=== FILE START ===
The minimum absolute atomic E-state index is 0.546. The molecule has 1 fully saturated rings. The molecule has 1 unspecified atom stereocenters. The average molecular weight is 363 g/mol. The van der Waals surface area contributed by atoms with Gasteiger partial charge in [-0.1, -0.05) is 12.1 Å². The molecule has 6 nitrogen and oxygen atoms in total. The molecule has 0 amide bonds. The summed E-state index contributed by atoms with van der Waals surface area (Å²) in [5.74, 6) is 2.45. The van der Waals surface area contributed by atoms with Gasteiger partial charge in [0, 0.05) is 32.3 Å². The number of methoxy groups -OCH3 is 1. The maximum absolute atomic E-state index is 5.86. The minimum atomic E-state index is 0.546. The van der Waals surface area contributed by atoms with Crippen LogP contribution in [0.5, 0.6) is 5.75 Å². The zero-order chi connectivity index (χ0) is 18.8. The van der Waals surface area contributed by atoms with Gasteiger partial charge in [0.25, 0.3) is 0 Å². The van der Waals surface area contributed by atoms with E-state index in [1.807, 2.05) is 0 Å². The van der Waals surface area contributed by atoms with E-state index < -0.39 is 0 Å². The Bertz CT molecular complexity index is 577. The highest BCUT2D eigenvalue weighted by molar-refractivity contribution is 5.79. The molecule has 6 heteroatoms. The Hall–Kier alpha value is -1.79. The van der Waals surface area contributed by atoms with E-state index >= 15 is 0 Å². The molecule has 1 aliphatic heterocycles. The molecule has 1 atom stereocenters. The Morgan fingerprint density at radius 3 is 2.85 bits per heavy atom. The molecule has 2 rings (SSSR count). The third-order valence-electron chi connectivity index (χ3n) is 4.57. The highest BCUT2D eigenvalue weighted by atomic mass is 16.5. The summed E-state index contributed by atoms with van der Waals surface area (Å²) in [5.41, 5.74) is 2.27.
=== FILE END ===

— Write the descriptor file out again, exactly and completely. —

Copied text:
The minimum absolute atomic E-state index is 0.546. The molecule has 1 fully saturated rings. The molecule has 1 unspecified atom stereocenters. The average molecular weight is 363 g/mol. The van der Waals surface area contributed by atoms with Gasteiger partial charge in [-0.1, -0.05) is 12.1 Å². The molecule has 6 nitrogen and oxygen atoms in total. The molecule has 0 amide bonds. The summed E-state index contributed by atoms with van der Waals surface area (Å²) in [5.74, 6) is 2.45. The van der Waals surface area contributed by atoms with Gasteiger partial charge in [0, 0.05) is 32.3 Å². The number of methoxy groups -OCH3 is 1. The maximum absolute atomic E-state index is 5.86. The minimum atomic E-state index is 0.546. The van der Waals surface area contributed by atoms with Crippen LogP contribution in [0.5, 0.6) is 5.75 Å². The zero-order chi connectivity index (χ0) is 18.8. The van der Waals surface area contributed by atoms with Gasteiger partial charge in [0.25, 0.3) is 0 Å². The van der Waals surface area contributed by atoms with E-state index in [1.807, 2.05) is 0 Å². The van der Waals surface area contributed by atoms with E-state index < -0.39 is 0 Å². The Bertz CT molecular complexity index is 577. The highest BCUT2D eigenvalue weighted by molar-refractivity contribution is 5.79. The molecule has 6 heteroatoms. The Hall–Kier alpha value is -1.79. The van der Waals surface area contributed by atoms with E-state index >= 15 is 0 Å². The molecule has 1 aliphatic heterocycles. The molecule has 1 atom stereocenters. The Morgan fingerprint density at radius 3 is 2.85 bits per heavy atom. The molecule has 2 rings (SSSR count). The third-order valence-electron chi connectivity index (χ3n) is 4.57. The highest BCUT2D eigenvalue weighted by atomic mass is 16.5. The summed E-state index contributed by atoms with van der Waals surface area (Å²) in [5.41, 5.74) is 2.27.